03 Where to eat and sleep
Sri Lanka and South Indian food share a lot in common, and many local restaurants will describe their menus as Sri Lankan & South Indian. There are a number of regional variations thought, the different types of hopper, devilled prawns/cuttlefish/chicken/etc. and the common fiery addition to any curry, pol sambol made of grated coconut, red chilli powder and lime juice.
The food is very cheap generally, with a cheap meal costing about a dollar. The most expensive, tourist-orientated places seldom charge more than ten dollars. The staple food of Sri Lankans is rice and curry - a massive mound of rice surrounded by various curries and delicacies. If you want to eat a cheap lunch you can follow the Sri Lankan crowds and duck into any of a million small cafes, confusingly called 'Hotels'. These normally sell a rice and curry packet, as well as 'short eats', a collection of spicy rolls. This is ideal for backpackers and those who want to get past the touristy hotels selling burnt chicken and chips - you're charged by how much you eat, and unless you're absolutely ravenous it probably won't cost over a dollar.
Kottu (Kothu) Roti (a medley of chopped roti, vegetables and your choice of meat) is a must-have for anyone - tourist or otherwise - in Sri Lanka. It is uniquely Sri Lankan and tastes best when made fresh by street vendors.
Note that Sri Lankans eat with their right hands - this isn't a major problem, because everywhere will be able to provide cutlery if you can't eat otherwise. But try the Sri Lankan way (tips of fingers only!), it's harder than it looks but strangely liberating.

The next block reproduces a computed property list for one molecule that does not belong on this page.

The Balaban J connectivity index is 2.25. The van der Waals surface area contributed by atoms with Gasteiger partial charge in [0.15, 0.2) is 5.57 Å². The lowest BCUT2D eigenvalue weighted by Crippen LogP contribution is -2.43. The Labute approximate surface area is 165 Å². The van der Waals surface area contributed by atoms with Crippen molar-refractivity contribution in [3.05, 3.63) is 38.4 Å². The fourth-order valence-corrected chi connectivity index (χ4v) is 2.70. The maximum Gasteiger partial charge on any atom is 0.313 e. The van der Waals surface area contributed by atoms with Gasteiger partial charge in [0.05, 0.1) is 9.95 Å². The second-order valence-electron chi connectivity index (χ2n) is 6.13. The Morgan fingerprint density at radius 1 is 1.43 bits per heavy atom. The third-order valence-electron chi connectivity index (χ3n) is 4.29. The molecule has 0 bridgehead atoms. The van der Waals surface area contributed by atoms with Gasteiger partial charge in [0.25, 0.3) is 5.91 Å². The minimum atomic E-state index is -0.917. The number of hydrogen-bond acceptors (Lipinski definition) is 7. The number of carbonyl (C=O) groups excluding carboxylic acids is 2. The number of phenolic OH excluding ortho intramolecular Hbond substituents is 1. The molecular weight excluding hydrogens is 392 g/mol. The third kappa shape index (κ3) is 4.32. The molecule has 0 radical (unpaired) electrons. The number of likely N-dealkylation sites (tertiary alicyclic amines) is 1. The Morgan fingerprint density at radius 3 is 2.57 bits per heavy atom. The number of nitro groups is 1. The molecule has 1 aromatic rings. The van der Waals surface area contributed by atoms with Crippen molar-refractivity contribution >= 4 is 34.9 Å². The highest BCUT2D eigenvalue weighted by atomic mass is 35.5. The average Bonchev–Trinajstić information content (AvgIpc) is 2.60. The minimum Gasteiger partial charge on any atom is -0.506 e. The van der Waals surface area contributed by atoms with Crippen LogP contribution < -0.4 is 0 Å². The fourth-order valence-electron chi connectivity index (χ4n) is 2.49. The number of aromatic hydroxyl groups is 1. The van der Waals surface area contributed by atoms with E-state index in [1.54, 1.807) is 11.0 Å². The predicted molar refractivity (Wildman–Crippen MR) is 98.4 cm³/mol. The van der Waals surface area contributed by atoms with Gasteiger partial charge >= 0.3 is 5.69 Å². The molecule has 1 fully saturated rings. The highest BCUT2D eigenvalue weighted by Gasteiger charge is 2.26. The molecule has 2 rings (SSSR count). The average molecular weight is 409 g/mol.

There are many upscale restaurants to choose from in the city of Colombo. There are many fine dining restaurants at the 5 star hotels which offer both Local and International cuisine.
Water is not always healthy for unseasoned travelers, and so it is recommended that either purifying tablets or bottled water be used whenever possible. Fresh milk, due to the climate, spoils easily, and so is often very expensive. Powdered milk, however, is safe and is often substituted.
Thambli the juice from yellow coconuts, is very refreshing. It's sold at the side of streets throughout the island, you know it's clean as the coconut is cut open in front of you and it's cheaper than bottled drinks at about Rs.20/- each.
Soft drinks are available almost everywhere, normally in dusty-looking glass bottles. The local producer, Elephant, make a range of interesting drinks - try the ginger beer and cream soda.
"Coca Cola" and "Pepsi" also available in large and small sizes (plastic bottles) including several local soft drink brands - all available at rapidly multiplying supermarkets all across the country and grocery shops.
The most common local beer is Lion Lager. For something a bit different try Lion Stout. It is characterized by it's tar-like oiliness of body and chocolate finish. Other brews include Three Coins, which is brewed by the Mt Lavinia hotel chain, allegedly to a Belgian recipe.
The traditional spirit is Arrack, which costs about 4 USD for a bottle, and is often drunk with ginger beer. The quality can vary depending on how much you want to pay. However, widely recommended brand would be "Old Reserve" and worth paying 7.5 USD for it.
Accommodation is very cheap. Guesthouses normally don't offer a single rate, but you can always try bargaining.
Stay in Sri Lanka from simple B&Bs to small luxury hotels; beach houses to jungle hideaway